TOP STORIES: Man Walks For #JusticeForGeorgeFloyd & Remote Learning Education Gap.

An Alabama man honors George Floyd by walking 1,000 miles from his home state to the spot where Floyd died in Minneapolis.

Today I make history for you

Today I March 1000 miles for you

Today I make a difference for you

I love you son
#MARCHFORCHANGE

 

“Good afternoon my FB friends and family. For the last couple days I have been mentally preparing myself for this journey.

As a black father who raising a black son, I feel like am obligated to do my part in making a change and better future for my son.

I see what’s going on and I understand why my people are mad. I’m not here to judge anyone, I say do what you have to do to make sure your voice is heard. In 1965 MLK marched to Selma for us to have the right to vote.

In 2020 I Terry Willis will walk from Alabama to Minnesota for our right to be seen as equals. 1000+miles. Tomorrow at 10am I will start my journey. MARCH FOR CHANGE, JUSTICE AND EQUALITY. MY Voice will be heard.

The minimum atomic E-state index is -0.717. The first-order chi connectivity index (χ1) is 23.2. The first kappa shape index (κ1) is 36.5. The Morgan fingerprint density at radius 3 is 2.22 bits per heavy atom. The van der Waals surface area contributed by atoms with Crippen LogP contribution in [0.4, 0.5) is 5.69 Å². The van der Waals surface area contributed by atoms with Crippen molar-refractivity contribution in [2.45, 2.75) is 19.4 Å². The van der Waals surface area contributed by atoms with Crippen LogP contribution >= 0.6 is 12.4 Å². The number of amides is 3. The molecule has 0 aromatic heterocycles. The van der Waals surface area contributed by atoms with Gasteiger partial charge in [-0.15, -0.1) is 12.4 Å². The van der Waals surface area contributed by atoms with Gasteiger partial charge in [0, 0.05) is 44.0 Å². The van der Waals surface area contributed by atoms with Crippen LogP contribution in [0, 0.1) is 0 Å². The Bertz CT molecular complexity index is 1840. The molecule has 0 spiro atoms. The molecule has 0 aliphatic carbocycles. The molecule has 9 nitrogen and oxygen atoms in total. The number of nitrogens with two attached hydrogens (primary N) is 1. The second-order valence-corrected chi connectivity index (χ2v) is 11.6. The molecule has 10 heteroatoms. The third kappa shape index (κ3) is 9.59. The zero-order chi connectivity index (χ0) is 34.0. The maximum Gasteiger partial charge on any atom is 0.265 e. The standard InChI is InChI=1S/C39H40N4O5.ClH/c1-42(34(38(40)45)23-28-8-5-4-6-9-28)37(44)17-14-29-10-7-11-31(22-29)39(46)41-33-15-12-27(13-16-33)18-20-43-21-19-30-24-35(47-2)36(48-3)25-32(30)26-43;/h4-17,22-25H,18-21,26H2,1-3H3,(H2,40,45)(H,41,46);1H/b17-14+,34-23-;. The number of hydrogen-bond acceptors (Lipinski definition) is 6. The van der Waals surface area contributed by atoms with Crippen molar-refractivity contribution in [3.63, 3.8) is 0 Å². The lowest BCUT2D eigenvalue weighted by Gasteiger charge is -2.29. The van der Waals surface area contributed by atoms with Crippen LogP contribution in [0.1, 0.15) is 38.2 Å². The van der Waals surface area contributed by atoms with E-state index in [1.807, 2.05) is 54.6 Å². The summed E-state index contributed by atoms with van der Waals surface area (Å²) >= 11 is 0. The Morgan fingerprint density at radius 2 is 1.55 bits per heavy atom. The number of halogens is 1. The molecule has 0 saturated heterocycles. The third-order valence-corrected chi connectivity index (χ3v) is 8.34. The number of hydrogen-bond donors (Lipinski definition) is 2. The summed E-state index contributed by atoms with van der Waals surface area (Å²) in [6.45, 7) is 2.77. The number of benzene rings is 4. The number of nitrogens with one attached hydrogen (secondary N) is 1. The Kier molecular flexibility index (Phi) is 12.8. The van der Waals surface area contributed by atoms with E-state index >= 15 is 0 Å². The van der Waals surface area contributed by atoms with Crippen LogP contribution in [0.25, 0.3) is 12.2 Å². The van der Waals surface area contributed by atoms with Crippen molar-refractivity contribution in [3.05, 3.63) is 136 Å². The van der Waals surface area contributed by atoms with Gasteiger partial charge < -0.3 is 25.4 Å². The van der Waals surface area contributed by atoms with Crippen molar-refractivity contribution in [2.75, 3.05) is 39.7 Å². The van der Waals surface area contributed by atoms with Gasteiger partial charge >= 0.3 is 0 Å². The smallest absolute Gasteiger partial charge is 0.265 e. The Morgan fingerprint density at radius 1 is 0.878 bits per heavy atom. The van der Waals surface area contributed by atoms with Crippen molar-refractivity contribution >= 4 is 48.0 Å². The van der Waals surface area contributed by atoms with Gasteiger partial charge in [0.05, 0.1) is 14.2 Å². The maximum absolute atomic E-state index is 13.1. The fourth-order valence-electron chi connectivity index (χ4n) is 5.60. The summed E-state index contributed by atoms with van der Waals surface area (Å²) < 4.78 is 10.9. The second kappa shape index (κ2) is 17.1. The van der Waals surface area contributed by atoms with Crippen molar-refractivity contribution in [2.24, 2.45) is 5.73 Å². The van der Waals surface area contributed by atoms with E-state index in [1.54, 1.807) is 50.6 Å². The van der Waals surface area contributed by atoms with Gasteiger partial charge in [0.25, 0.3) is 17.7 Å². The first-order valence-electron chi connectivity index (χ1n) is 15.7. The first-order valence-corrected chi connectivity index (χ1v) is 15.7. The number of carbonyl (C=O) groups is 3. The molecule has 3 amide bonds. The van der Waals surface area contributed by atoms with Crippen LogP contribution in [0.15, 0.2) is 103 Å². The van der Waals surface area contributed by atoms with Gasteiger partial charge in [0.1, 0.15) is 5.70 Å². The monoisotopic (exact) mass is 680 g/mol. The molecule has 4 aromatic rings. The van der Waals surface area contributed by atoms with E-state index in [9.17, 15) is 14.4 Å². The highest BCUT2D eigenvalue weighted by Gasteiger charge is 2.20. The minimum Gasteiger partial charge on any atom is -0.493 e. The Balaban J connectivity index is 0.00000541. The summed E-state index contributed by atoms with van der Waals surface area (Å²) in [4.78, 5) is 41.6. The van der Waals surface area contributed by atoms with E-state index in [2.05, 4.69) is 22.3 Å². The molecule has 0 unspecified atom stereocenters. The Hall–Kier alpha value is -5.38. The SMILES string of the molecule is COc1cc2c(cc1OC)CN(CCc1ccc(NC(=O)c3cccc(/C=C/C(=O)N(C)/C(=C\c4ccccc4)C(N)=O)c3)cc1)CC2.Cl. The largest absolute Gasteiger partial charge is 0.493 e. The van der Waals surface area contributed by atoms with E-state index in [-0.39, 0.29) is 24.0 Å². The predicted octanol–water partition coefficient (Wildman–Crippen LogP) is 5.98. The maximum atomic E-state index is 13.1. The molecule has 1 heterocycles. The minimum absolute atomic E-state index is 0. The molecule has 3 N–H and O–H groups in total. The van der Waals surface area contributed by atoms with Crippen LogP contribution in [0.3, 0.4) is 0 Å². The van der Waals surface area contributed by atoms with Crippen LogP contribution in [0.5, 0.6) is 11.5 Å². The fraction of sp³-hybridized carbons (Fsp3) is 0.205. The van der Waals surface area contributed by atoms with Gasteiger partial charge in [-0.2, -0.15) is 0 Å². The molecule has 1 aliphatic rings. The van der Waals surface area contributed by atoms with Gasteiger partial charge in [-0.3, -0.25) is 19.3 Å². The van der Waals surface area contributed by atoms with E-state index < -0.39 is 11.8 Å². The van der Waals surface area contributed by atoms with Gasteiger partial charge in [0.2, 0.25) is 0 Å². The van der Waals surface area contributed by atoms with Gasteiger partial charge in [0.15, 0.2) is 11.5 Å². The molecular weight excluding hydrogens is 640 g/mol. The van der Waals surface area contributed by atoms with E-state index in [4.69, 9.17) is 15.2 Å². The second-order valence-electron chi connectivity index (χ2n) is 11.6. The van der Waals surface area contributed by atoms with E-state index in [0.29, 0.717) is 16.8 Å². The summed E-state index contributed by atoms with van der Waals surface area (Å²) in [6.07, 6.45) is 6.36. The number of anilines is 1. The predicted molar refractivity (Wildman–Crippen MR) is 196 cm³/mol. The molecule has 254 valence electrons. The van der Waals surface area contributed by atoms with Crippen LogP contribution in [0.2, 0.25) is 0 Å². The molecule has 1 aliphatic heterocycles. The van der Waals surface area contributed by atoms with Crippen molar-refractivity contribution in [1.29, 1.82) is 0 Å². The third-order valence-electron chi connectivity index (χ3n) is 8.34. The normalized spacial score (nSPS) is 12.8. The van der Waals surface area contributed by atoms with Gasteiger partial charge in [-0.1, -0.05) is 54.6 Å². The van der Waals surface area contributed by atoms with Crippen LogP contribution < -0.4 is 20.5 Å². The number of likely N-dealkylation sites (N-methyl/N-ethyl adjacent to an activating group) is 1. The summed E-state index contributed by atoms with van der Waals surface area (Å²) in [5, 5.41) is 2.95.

I will go live tomorrow as I start this journey. I’m asking everyone to please share.”

– TERRY WILLIS

Terry Willis began his 1,000 mile walk from Hunstville, Alabama on Tuesday and he’s headed to the site where Floyd was killed in Minneapolis. Willis says he’s hoping for change.

“I think a lot of people are just fed up. Because they are like all right, enough is enough. You just murdered this man in front of the world, on camera, that can’t happen, we can’t let that go. And that’s why I am marching 1,000 miles for change, justice and equality.”

He’s hoping others will join him along the way.

 

 

 

Four out of 10 of the poorest U.S. students are accessing remote learning as little as once a week or less, according to a new survey from ParentsTogether, an advocacy group.
By contrast, for families making more than $100,000 a year, 83% of kids are doing distance learning every day, with the majority engaged over two hours a day, the survey found

The nation’s schools shut down in-person learning in mid-March, and only a few states, including Colorado, Montana and Wyoming, have experimented with opening classroom doors since then. From the beginning, experts in distance learning warned that it can magnify inequities, with the most able and highly advantaged learners humming along while learners who need more support fall far behind.

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